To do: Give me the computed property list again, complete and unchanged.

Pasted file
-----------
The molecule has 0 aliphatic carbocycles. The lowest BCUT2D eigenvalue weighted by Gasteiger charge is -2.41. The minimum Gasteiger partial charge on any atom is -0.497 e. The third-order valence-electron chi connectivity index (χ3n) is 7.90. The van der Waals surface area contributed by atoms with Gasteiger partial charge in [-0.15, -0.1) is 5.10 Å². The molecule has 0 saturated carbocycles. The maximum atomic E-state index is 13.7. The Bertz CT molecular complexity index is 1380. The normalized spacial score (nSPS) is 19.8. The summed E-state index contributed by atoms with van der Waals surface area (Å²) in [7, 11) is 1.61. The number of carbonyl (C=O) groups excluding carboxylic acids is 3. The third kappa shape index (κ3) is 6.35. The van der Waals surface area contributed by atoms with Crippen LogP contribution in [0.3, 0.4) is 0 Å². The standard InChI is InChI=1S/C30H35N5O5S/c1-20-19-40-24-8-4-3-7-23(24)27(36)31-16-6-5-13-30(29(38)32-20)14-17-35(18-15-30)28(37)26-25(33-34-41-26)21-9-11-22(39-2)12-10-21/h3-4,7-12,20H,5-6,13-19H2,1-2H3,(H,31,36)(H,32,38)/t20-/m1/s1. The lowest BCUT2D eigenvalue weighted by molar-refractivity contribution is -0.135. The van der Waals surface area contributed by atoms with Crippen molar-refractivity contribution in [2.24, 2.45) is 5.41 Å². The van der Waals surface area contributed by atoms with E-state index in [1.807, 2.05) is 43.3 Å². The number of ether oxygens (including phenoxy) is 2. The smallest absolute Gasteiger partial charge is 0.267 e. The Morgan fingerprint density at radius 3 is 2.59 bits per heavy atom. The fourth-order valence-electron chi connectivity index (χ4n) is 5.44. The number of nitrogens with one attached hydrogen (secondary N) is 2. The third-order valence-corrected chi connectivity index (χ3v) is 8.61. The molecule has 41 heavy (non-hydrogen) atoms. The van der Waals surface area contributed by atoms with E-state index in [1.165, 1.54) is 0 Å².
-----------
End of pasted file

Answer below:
The molecule has 0 aliphatic carbocycles. The lowest BCUT2D eigenvalue weighted by Gasteiger charge is -2.41. The minimum Gasteiger partial charge on any atom is -0.497 e. The third-order valence-electron chi connectivity index (χ3n) is 7.90. The van der Waals surface area contributed by atoms with Gasteiger partial charge in [-0.15, -0.1) is 5.10 Å². The molecule has 0 saturated carbocycles. The maximum atomic E-state index is 13.7. The Bertz CT molecular complexity index is 1380. The normalized spacial score (nSPS) is 19.8. The summed E-state index contributed by atoms with van der Waals surface area (Å²) in [7, 11) is 1.61. The number of carbonyl (C=O) groups excluding carboxylic acids is 3. The third kappa shape index (κ3) is 6.35. The van der Waals surface area contributed by atoms with Crippen LogP contribution in [0.3, 0.4) is 0 Å². The standard InChI is InChI=1S/C30H35N5O5S/c1-20-19-40-24-8-4-3-7-23(24)27(36)31-16-6-5-13-30(29(38)32-20)14-17-35(18-15-30)28(37)26-25(33-34-41-26)21-9-11-22(39-2)12-10-21/h3-4,7-12,20H,5-6,13-19H2,1-2H3,(H,31,36)(H,32,38)/t20-/m1/s1. The lowest BCUT2D eigenvalue weighted by molar-refractivity contribution is -0.135. The van der Waals surface area contributed by atoms with Crippen molar-refractivity contribution in [2.24, 2.45) is 5.41 Å². The van der Waals surface area contributed by atoms with E-state index in [1.807, 2.05) is 43.3 Å². The number of ether oxygens (including phenoxy) is 2. The smallest absolute Gasteiger partial charge is 0.267 e. The Morgan fingerprint density at radius 3 is 2.59 bits per heavy atom. The fourth-order valence-electron chi connectivity index (χ4n) is 5.44. The number of nitrogens with one attached hydrogen (secondary N) is 2. The third-order valence-corrected chi connectivity index (χ3v) is 8.61. The molecule has 41 heavy (non-hydrogen) atoms. The van der Waals surface area contributed by atoms with E-state index in [1.165, 1.54) is 0 Å².